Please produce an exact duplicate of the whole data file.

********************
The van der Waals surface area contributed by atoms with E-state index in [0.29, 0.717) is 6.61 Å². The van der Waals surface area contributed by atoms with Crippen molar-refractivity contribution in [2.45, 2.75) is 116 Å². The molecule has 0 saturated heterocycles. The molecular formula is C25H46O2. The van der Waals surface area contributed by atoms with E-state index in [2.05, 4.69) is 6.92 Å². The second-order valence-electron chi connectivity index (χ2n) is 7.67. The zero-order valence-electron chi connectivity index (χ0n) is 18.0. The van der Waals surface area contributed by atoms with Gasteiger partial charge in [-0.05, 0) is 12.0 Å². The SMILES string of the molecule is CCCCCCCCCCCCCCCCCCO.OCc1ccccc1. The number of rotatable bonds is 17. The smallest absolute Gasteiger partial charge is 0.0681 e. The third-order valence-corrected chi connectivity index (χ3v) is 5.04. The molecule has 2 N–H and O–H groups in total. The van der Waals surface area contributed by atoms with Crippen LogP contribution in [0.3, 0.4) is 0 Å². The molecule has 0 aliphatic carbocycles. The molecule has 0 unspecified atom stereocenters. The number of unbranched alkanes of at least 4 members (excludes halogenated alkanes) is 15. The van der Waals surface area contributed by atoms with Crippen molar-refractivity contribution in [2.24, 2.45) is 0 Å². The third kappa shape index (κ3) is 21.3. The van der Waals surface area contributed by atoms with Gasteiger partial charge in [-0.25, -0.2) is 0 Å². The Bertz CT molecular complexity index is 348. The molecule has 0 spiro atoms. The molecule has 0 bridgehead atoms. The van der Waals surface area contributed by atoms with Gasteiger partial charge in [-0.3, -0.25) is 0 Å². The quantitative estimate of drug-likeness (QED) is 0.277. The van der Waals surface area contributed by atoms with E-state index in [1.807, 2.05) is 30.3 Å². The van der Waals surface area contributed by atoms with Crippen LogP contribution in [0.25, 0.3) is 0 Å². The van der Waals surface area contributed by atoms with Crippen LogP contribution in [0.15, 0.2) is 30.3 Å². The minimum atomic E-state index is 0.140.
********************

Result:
The van der Waals surface area contributed by atoms with E-state index in [0.29, 0.717) is 6.61 Å². The van der Waals surface area contributed by atoms with Crippen molar-refractivity contribution in [2.45, 2.75) is 116 Å². The molecule has 0 saturated heterocycles. The molecular formula is C25H46O2. The van der Waals surface area contributed by atoms with E-state index in [2.05, 4.69) is 6.92 Å². The second-order valence-electron chi connectivity index (χ2n) is 7.67. The zero-order valence-electron chi connectivity index (χ0n) is 18.0. The van der Waals surface area contributed by atoms with Gasteiger partial charge in [-0.05, 0) is 12.0 Å². The SMILES string of the molecule is CCCCCCCCCCCCCCCCCCO.OCc1ccccc1. The number of rotatable bonds is 17. The smallest absolute Gasteiger partial charge is 0.0681 e. The third-order valence-corrected chi connectivity index (χ3v) is 5.04. The molecule has 2 N–H and O–H groups in total. The van der Waals surface area contributed by atoms with Crippen LogP contribution in [0.3, 0.4) is 0 Å². The molecule has 0 aliphatic carbocycles. The molecule has 0 unspecified atom stereocenters. The number of unbranched alkanes of at least 4 members (excludes halogenated alkanes) is 15. The van der Waals surface area contributed by atoms with Crippen molar-refractivity contribution in [2.24, 2.45) is 0 Å². The third kappa shape index (κ3) is 21.3. The van der Waals surface area contributed by atoms with Gasteiger partial charge in [-0.25, -0.2) is 0 Å². The Bertz CT molecular complexity index is 348. The molecule has 0 spiro atoms. The molecule has 0 bridgehead atoms. The van der Waals surface area contributed by atoms with Gasteiger partial charge in [-0.3, -0.25) is 0 Å². The quantitative estimate of drug-likeness (QED) is 0.277. The van der Waals surface area contributed by atoms with E-state index in [1.807, 2.05) is 30.3 Å². The van der Waals surface area contributed by atoms with Crippen LogP contribution in [0.25, 0.3) is 0 Å². The van der Waals surface area contributed by atoms with Crippen LogP contribution in [0.15, 0.2) is 30.3 Å². The minimum atomic E-state index is 0.140.